Protecting Bubs: Whopping Cough Epidemic


Minister for Health and Ageing


21 February 2011


As the current whooping cough epidemic continues, Health and Ageing Minister Nicola Roxon has reminded parents to protect their children with vaccinations, which can begin six weeks after birth.

“All parents should take advantage of the free vaccines provided by the Australian Government to protect young children from whooping cough,” Ms Roxon said.

“Babies can be protected with vaccinations at six to eight weeks after birth, then at four months, and then when they reach six months old.

“Vaccines worth about $86 million will be provided in 2010-2011––free of charge for infants, children and adolescents.

“Babies are not fully protected until their third dose of the vaccine, so it is important for those around new babies to be free of infection.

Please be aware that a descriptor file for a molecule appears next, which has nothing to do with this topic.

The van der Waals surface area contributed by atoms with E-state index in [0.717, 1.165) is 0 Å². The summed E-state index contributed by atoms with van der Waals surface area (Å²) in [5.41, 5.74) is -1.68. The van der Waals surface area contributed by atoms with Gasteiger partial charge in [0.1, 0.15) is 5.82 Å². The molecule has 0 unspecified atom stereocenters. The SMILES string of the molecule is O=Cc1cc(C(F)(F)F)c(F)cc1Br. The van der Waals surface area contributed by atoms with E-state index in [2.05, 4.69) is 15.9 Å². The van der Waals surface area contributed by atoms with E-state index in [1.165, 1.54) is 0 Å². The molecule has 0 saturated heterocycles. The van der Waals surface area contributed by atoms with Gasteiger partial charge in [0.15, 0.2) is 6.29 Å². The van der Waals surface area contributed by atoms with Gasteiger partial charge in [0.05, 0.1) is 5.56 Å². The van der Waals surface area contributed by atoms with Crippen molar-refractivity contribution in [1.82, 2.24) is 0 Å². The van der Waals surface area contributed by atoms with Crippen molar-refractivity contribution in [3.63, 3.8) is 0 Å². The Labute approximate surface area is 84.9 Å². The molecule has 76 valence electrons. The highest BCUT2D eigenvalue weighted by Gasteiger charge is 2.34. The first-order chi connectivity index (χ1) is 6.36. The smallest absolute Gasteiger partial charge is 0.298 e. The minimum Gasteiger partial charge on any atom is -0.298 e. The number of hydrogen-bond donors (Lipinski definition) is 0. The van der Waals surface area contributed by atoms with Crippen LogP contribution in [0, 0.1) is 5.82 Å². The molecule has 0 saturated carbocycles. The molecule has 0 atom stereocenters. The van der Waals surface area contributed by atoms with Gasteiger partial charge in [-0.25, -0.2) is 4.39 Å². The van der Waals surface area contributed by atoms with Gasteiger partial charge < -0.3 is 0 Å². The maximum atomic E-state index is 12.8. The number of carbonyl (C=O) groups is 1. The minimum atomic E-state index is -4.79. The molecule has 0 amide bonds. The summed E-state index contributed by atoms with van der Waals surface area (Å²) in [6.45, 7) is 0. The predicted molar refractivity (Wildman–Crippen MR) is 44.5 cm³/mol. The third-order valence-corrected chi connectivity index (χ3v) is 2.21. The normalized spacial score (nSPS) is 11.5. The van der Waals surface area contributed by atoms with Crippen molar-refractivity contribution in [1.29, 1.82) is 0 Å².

“While the vaccine for adults is not on the National Immunisation Program Schedule, several states and territories have funded a booster-vaccination program for adults, and the vaccine is available for private purchase.

“Parents of new babies should ask their GP about a whooping cough vaccination for themselves to prevent passing on infection to their unprotected baby.

“Fathers can be immunised before the baby’s birth, while mothers should be immunised soon after the baby is born.

“Vaccinations should also be considered for siblings, parents and close family members and their immunisation should be up to date before a new baby arrives.

“The Australian Government is working with states and territories to promote the uptake of vaccines.”

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